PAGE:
It may be a new year, but the pandemic is still as much a part of our lives as it ever was. Which means, independent artists have now been untethered from the stage and their primary source of income for almost an entire year. And no matter how much retooling they undergo, until the vaccines are firmly in circulation and (whatever’s left of) venues are cleared for our return, streaming is damn-near the only out for a working-class artist.
Heeding the cue, Bandcamp Friday has been revived. After a month off, the artist-friendly streamer has announced the return of their feeless Friday campaign, waiving their cut of purchases and offering musicians the whole bag for all sales on the day. Last year, nearly 800,000 fans contributed to the crowdsourced stimulus, cushioning the hit artists are taking on ticket and merch sales by putting $40 million into the pockets of independent musicians and labels still reeling from the loss of opportunities to perform.
And quite naturally, we’re back (and shoulder-deep) in the Bandcamp crates, digging through the site’s extensive catalog(s) to uncover the independent artists worthy of your ear and support. For the first Bandcamp Friday of the year, we’re spotlighting projects from hardline and experimental rappers, jazz-brained songwriters and composers, and even an R&B misfit or two.
Comb through selections for February’s Bandcamp Friday below and tune in next month for another batch.
After trading features on each other’s recent projects, Brooklyn’s own maassai and JWords have joined forces as H31R. And Velocity, the duo’s first drop under the collaborative moniker, lives up to its name, threading jagged production with high-voltage penmanship on a heavy and cerebral 12-track outing.
Between modeling, rapping, and a professional skateboarding career, Navy Blue has managed what few artists can. At just 23-years-old, the Brooklyn-based do-it-all is firmly planted at the nexus of all his passions. And he capped last year with Song of Sage: Post Panic!, hosting yasiin bey, Maxo, billy woods, and Zeroh, on the most expansive collection of his thoughts yet.
One of the most elusive figures in subterranean rap for nearly two decades, billy woods has outpaced a good grip of his contemporaries. But on his latest project, the New York-based is building gale-proof bridges across generational lines, teaming with Philly experimentalist, Moor Mother, on the brooding and entrancing collaborative album, BRASS.
There’s an energy to DijahSB‘s music that can be hard to place. But on the Toronto rapper’s new project, simply titled, 2020: The Album, it’s precisely that elasticity that shines, gliding over beats of varying fidelities with a cool and comfortable confidence that’s instantly infectious.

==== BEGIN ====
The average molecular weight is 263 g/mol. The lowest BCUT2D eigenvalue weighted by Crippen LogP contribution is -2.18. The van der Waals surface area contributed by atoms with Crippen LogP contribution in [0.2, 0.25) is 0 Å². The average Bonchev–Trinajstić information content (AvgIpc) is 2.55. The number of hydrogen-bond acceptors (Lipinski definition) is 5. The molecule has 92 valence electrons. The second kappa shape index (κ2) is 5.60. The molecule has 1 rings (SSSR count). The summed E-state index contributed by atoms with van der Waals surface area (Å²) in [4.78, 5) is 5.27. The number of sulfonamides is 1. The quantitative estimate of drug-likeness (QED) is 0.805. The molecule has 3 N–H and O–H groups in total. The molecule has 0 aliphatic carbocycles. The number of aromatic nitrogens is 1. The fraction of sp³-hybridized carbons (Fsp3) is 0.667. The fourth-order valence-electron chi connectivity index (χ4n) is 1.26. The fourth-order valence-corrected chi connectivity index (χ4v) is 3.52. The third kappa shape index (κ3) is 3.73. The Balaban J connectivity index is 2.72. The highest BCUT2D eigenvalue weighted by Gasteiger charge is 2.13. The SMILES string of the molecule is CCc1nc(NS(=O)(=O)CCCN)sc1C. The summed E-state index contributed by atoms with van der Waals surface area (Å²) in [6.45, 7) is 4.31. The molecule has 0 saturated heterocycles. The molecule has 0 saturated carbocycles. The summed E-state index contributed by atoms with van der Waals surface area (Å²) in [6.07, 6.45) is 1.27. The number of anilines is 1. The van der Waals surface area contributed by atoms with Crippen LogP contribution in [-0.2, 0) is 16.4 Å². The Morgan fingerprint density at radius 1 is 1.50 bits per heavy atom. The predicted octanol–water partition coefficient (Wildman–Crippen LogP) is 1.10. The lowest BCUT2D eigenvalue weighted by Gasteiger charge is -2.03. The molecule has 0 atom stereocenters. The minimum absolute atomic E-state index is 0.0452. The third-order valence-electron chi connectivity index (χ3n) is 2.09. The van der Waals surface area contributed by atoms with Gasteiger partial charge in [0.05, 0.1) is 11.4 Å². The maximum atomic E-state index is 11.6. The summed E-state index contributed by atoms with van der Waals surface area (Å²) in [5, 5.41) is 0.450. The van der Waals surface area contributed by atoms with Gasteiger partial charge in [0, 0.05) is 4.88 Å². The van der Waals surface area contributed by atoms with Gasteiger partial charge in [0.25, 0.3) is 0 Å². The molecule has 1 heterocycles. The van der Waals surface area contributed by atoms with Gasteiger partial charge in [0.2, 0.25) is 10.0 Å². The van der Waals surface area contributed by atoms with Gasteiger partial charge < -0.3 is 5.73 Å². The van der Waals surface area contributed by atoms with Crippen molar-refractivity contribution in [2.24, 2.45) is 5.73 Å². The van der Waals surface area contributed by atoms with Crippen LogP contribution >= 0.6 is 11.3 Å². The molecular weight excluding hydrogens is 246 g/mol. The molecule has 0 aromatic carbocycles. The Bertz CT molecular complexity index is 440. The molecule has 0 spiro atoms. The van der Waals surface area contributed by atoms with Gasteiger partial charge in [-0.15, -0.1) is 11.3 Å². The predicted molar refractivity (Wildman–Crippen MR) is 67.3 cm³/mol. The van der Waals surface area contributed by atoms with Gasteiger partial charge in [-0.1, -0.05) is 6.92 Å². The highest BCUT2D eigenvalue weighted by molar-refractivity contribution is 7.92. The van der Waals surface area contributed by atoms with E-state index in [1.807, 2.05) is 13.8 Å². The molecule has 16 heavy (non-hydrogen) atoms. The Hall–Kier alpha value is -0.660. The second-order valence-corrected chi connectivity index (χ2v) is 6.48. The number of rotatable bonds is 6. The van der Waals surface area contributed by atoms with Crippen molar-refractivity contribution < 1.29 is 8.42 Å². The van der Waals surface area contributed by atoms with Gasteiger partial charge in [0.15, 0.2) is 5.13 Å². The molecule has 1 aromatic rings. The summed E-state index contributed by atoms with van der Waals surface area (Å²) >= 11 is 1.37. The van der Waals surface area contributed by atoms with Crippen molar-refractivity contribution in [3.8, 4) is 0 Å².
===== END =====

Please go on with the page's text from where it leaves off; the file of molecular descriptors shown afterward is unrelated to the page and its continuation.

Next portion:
Over the last two years, ANKHLEJOHN has not-so-quietly strung together one of rap’s greatest streaks. He capped it in late 2020 with As Above So Below, a sprawling and steel-toed fit of ferocious wordplay and dusty soul loops, featuring appearances from Navy Blue, Fly Anakin, Pink Siifu, Wiki, and more.
R&B has been in dire need of some grounding melancholy as of late. And it seems Kaiya Crawford sensed that as well. The LA-based singer and songwriter’s new project, How Are You Feeling Now?, mines the moment and offers a proper introduction over slinky, galaxy-brained melodies and neck-aching swing.
AMANI may not be at the top of your radar just yet, but it’ll only take one run through the Sun Ra rap odyssey that is An Unknown Infinite, the Brooklyn artist’s new project with King Vision Ultra, to make you a believer.
Another rapper releasing tapes at an unthinkable clip, Hus KingPin has turned in two back-to-back banner years. And it doesn’t appear he’ll be easing up the output anytime soon. The New York rapper commenced his 2021 run with a project inspired by trip-hop pioneers, Portishead. But in a catalog that’s dozens of drops deep, there’s no wrong place to start and there’s no chance of keeping up.
Drummer and percussionist Susie Ibarra covers a ton of ground on her latest album, Talking Gong. Across the nine-track project, the compositions range from spastic and explosive to almost sedative and ambient. And if you’re looking to expand the couch-locked rotation with a dynamic and immersive instrumental album, Talking Gong won’t disappoint.
With bits of fusion funk and breezy R&B melodies abound, FELIVAND‘s abbreviated set, Nerve, may just be the quarantine & chill score for the back-half of the pandemic era.
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